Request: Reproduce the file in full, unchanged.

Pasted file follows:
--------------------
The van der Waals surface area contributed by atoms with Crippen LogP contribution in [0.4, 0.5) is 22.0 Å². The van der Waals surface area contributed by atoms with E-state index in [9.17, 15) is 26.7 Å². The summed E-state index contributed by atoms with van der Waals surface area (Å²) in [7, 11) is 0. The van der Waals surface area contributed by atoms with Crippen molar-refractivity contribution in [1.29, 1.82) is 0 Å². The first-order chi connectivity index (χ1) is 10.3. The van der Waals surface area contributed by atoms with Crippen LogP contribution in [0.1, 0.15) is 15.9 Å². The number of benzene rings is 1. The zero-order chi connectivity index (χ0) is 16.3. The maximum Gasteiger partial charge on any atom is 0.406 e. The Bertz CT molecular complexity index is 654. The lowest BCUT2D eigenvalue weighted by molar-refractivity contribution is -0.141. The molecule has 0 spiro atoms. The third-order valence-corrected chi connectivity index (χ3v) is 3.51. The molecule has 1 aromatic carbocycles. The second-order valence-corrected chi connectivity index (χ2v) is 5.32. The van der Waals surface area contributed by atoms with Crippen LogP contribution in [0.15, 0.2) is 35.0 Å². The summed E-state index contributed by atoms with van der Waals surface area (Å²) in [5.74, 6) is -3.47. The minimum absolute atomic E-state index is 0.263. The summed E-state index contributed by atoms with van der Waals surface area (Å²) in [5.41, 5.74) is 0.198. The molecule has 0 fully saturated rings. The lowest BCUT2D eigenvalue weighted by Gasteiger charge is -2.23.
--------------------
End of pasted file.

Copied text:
The van der Waals surface area contributed by atoms with Crippen LogP contribution in [0.4, 0.5) is 22.0 Å². The van der Waals surface area contributed by atoms with E-state index in [9.17, 15) is 26.7 Å². The summed E-state index contributed by atoms with van der Waals surface area (Å²) in [7, 11) is 0. The van der Waals surface area contributed by atoms with Crippen molar-refractivity contribution in [1.29, 1.82) is 0 Å². The first-order chi connectivity index (χ1) is 10.3. The van der Waals surface area contributed by atoms with Crippen LogP contribution in [0.1, 0.15) is 15.9 Å². The number of benzene rings is 1. The zero-order chi connectivity index (χ0) is 16.3. The maximum Gasteiger partial charge on any atom is 0.406 e. The Bertz CT molecular complexity index is 654. The lowest BCUT2D eigenvalue weighted by molar-refractivity contribution is -0.141. The molecule has 0 spiro atoms. The third-order valence-corrected chi connectivity index (χ3v) is 3.51. The molecule has 1 aromatic carbocycles. The second-order valence-corrected chi connectivity index (χ2v) is 5.32. The van der Waals surface area contributed by atoms with Crippen LogP contribution in [0.15, 0.2) is 35.0 Å². The summed E-state index contributed by atoms with van der Waals surface area (Å²) in [5.74, 6) is -3.47. The minimum absolute atomic E-state index is 0.263. The summed E-state index contributed by atoms with van der Waals surface area (Å²) in [5.41, 5.74) is 0.198. The molecule has 0 fully saturated rings. The lowest BCUT2D eigenvalue weighted by Gasteiger charge is -2.23.